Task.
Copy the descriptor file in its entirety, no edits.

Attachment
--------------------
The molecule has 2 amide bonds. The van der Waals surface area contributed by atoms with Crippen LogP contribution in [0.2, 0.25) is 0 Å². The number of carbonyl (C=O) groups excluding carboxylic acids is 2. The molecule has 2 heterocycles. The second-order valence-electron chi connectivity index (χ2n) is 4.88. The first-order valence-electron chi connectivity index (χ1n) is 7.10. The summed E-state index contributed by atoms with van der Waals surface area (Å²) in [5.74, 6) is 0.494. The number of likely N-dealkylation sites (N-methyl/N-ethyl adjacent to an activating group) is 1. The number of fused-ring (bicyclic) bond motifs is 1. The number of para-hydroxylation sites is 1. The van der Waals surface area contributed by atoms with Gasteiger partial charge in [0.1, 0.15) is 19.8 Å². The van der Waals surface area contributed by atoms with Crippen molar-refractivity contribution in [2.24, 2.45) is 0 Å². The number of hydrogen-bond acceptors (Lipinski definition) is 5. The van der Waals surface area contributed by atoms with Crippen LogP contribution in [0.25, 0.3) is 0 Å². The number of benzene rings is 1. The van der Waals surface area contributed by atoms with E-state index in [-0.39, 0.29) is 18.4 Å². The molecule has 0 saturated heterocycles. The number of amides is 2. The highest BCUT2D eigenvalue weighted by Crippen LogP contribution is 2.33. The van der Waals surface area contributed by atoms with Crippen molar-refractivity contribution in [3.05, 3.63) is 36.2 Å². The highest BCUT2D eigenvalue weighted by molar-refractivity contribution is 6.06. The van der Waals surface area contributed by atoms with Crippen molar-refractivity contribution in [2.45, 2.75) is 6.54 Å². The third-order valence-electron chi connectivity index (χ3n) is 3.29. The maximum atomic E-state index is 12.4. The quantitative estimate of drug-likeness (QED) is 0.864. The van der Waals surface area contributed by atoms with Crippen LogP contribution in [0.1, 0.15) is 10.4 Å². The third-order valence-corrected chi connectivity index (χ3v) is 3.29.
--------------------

The molecule has 2 amide bonds. The van der Waals surface area contributed by atoms with Crippen LogP contribution in [0.2, 0.25) is 0 Å². The number of carbonyl (C=O) groups excluding carboxylic acids is 2. The molecule has 2 heterocycles. The second-order valence-electron chi connectivity index (χ2n) is 4.88. The first-order valence-electron chi connectivity index (χ1n) is 7.10. The summed E-state index contributed by atoms with van der Waals surface area (Å²) in [5.74, 6) is 0.494. The number of likely N-dealkylation sites (N-methyl/N-ethyl adjacent to an activating group) is 1. The number of fused-ring (bicyclic) bond motifs is 1. The number of para-hydroxylation sites is 1. The van der Waals surface area contributed by atoms with Gasteiger partial charge in [0.1, 0.15) is 19.8 Å². The van der Waals surface area contributed by atoms with Crippen molar-refractivity contribution in [2.24, 2.45) is 0 Å². The number of hydrogen-bond acceptors (Lipinski definition) is 5. The van der Waals surface area contributed by atoms with Crippen LogP contribution in [0.25, 0.3) is 0 Å². The number of benzene rings is 1. The van der Waals surface area contributed by atoms with E-state index in [-0.39, 0.29) is 18.4 Å². The molecule has 0 saturated heterocycles. The number of amides is 2. The highest BCUT2D eigenvalue weighted by Crippen LogP contribution is 2.33. The van der Waals surface area contributed by atoms with Crippen molar-refractivity contribution in [3.05, 3.63) is 36.2 Å². The highest BCUT2D eigenvalue weighted by molar-refractivity contribution is 6.06. The van der Waals surface area contributed by atoms with Crippen molar-refractivity contribution in [2.45, 2.75) is 6.54 Å². The third-order valence-electron chi connectivity index (χ3n) is 3.29. The maximum atomic E-state index is 12.4. The quantitative estimate of drug-likeness (QED) is 0.864. The van der Waals surface area contributed by atoms with Crippen LogP contribution in [0.1, 0.15) is 10.4 Å². The third-order valence-corrected chi connectivity index (χ3v) is 3.29.